Ubuntu was built to compete with Windows, and as such it includes a lot of features Windows users take for granted. Canonical packaged Ubuntu with the automated process for downloading and installing security and performance updates over an Internet connection, a procedure very similar to Windows Update in Microsoft Windows versions. As an aside, the amount of effort to build this service and the content delivery network (CDN) to distribute the updates is fairly impressive.
While Ubuntu Desktop gives users the option to update the system via the GUI interface — that is generally not an option with Ubuntu Server, as most deployments will run it with command line interface (CLI) only, so included below is the description of the two commands necessary to kick off the Ubuntu update process.
To fetch the list of available updates for your system, enter the apt-get update command via the CLI. Running this command without root superuser privileges will produce a permission denied error.
Thus you must prefix it with the sudo command:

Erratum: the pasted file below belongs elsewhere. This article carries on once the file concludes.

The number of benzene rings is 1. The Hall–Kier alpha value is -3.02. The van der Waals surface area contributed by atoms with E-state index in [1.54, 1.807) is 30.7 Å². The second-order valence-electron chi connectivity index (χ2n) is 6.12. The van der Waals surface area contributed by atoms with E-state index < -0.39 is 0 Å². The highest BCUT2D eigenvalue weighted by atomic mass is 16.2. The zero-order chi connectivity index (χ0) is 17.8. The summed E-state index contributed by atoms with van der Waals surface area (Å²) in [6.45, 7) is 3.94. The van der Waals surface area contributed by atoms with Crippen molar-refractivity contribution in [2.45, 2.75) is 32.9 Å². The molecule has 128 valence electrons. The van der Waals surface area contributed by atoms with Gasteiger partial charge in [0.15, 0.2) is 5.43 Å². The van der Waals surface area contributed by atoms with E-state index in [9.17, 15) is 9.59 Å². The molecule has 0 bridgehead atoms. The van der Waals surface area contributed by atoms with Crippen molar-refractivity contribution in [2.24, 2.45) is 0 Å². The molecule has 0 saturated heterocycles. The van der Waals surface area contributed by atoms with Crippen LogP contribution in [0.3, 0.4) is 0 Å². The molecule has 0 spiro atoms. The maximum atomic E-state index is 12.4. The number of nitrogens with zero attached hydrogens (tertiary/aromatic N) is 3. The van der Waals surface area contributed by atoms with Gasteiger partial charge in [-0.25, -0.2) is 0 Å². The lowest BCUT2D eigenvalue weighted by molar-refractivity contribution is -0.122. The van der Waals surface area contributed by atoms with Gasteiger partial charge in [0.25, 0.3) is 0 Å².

sudo apt-get update
You will be prompted to enter the password prior to getting the list of updates.
Run this command periodically to make sure your source list is up-to-date.
To download and install the applicable updates, enter the apt-get upgrade command via the CLI:
sudo apt-get upgrade
This command upgrades all installed packages.
If you look at the upgrade installation results closely, you may notice that 3 packages were not upgraded, but kept back.
According to Ubuntu manual: “Running apt-get dist-upgrade adds the “smart upgrade” checkbox. It tells APT to use “smart” conflict resolution system, and it will attempt to upgrade the most important packages at the expense of less important ones if necessary. Please note apt-get dist-upgrade does not perform distribution upgrade.”
sudo apt-get dist-upgrade
As you may have noticed from the screenshot in the above example, the apt-get dist-upgrade command did upgrade the three Linux packages that were previously kept back.
While on this subject, here are a couple more package update related apt-get commands:
This command removes .deb files for packages that are no longer installed on your system. Depending on your installation habits, removing these files from /var/cache/apt/archives may regain a significant amount of diskspace.
The same as above, except it removes all packages from the package cache. This may not be desirable if you have a slow Internet connection, since it will cause you to redownload any packages you need to install a program. The command “du -sh /var/cache/apt/archives” will tell you how much space cached packages are consuming.
Also, these commands were ran in Ubuntu Server 14.04, but the apt-get commands are the same and have not changed going back quite a few versions of Ubuntu.